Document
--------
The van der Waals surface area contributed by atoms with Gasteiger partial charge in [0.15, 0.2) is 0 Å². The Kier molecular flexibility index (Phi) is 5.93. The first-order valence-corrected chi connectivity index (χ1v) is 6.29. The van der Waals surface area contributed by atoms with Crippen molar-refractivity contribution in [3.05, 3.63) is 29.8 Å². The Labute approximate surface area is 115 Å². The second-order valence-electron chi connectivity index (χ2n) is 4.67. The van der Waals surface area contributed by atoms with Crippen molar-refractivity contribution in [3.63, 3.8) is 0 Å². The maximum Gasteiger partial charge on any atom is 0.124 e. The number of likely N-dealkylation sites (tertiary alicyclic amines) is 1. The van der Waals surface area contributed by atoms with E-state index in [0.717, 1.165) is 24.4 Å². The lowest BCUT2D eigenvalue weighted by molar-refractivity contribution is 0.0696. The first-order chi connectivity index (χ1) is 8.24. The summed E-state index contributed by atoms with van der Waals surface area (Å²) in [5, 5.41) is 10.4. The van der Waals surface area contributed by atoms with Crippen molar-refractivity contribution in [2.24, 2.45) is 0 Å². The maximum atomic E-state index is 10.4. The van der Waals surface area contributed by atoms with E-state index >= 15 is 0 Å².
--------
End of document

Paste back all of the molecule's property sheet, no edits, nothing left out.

The van der Waals surface area contributed by atoms with Gasteiger partial charge in [0.15, 0.2) is 0 Å². The Kier molecular flexibility index (Phi) is 5.93. The first-order valence-corrected chi connectivity index (χ1v) is 6.29. The van der Waals surface area contributed by atoms with Crippen molar-refractivity contribution in [3.05, 3.63) is 29.8 Å². The Labute approximate surface area is 115 Å². The second-order valence-electron chi connectivity index (χ2n) is 4.67. The van der Waals surface area contributed by atoms with Crippen molar-refractivity contribution in [3.63, 3.8) is 0 Å². The maximum Gasteiger partial charge on any atom is 0.124 e. The number of likely N-dealkylation sites (tertiary alicyclic amines) is 1. The van der Waals surface area contributed by atoms with E-state index in [0.717, 1.165) is 24.4 Å². The lowest BCUT2D eigenvalue weighted by molar-refractivity contribution is 0.0696. The first-order chi connectivity index (χ1) is 8.24. The summed E-state index contributed by atoms with van der Waals surface area (Å²) in [5, 5.41) is 10.4. The van der Waals surface area contributed by atoms with Crippen molar-refractivity contribution in [2.24, 2.45) is 0 Å². The maximum atomic E-state index is 10.4. The van der Waals surface area contributed by atoms with E-state index >= 15 is 0 Å².